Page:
Colon Cancer Defined
Colon cancer is cancer of the large intestine (colon), the lower part of your digestive system. Rectal cancer is cancer of the last several inches of the colon. Together, they're often referred to as colorectal cancers. Colon cancer and cancer of the rectum usually begin as a small polyp. While most colon polyps are benign, some do become cancerous.
* A change in your bowel habits, including diarrhea or constipation or a change in the consistency of your stool for more than a couple of weeks
* Rectal bleeding or blood in your stool
* Persistent abdominal discomfort, such as cramps, gas or pain
* A feeling that your bowel doesn't empty ...view middle of the document...
The three primary treatment options are: surgery, chemotherapy and radiation.
Surgery for early-stage colon cancer
If your cancer is small, localized in a polyp and in a very early stage, your doctor may be able to remove it completely during a colonoscopy.
Some larger polyps may be removed using laparoscopic surgery. In this procedure, your surgeon performs the operation through several small incisions in your abdominal wall, inserting instruments with attached cameras that display your colon on a video monitor.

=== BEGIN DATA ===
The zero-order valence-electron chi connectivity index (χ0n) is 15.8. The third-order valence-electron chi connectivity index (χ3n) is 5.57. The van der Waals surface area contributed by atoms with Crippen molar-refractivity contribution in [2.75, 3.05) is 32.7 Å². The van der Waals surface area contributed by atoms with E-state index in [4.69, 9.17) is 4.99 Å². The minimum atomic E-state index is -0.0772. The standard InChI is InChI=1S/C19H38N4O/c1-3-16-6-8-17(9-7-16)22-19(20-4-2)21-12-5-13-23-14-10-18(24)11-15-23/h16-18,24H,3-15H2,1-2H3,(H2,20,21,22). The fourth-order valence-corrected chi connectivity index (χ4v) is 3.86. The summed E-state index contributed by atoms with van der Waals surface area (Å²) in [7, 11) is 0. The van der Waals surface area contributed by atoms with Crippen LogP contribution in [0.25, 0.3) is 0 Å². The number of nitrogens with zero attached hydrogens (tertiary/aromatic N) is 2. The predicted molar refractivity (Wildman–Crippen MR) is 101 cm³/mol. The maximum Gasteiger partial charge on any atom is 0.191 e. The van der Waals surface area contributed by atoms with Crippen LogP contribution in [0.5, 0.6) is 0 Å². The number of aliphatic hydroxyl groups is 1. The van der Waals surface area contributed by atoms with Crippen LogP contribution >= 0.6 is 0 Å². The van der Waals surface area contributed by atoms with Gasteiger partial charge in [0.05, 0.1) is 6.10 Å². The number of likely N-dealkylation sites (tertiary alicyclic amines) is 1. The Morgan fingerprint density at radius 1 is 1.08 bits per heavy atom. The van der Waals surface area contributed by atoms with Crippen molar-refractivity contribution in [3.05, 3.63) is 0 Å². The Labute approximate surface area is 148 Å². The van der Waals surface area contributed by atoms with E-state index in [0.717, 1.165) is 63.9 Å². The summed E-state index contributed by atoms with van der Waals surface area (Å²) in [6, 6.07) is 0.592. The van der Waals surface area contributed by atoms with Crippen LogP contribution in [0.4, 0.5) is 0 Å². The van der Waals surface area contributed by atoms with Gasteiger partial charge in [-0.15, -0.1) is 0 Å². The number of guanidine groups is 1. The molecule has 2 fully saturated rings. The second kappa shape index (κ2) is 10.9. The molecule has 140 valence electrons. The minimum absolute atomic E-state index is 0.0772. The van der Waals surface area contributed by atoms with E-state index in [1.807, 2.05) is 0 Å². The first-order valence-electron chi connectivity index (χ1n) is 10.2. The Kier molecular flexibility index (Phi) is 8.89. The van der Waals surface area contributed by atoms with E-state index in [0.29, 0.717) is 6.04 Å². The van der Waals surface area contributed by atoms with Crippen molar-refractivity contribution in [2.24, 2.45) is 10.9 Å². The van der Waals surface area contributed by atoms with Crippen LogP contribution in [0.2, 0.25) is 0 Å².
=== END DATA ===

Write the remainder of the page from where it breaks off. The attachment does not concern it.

Surgery for invasive colon cancer
If your colon cancer has grown into or through your colon, your surgeon may recommend a colectomy to remove the part of your colon that contains the cancer. Nearby lymph nodes are usually also removed and tested for cancer. Your surgeon is often able to reconnect the healthy portions of your colon or rectum. But when that's not possible, for instance if the cancer is at the outlet of your rectum, you may need to have a permanent or temporary colostomy. This involves creating an opening in the wall of your abdomen from a portion of the remaining bowel for the elimination of body waste into a special bag. Sometimes the colostomy is only temporary, allowing your colon or rectum time to heal after surgery. In some cases, however, the colostomy may be permanent.
Surgery for advanced cancer
If your cancer is very advanced or your overall health is very poor, your surgeon may recommend an operation to relieve a blockage of your colon or other conditions in order to improve your symptoms. This type of surgery is referred to as palliative surgery. The goal of palliative surgery isn't to cure your cancer, but to relieve signs and symptoms, such as bleeding and pain.
In specific cases where the cancer has spread only to the liver and if your overall health is otherwise good, your doctor may recommend...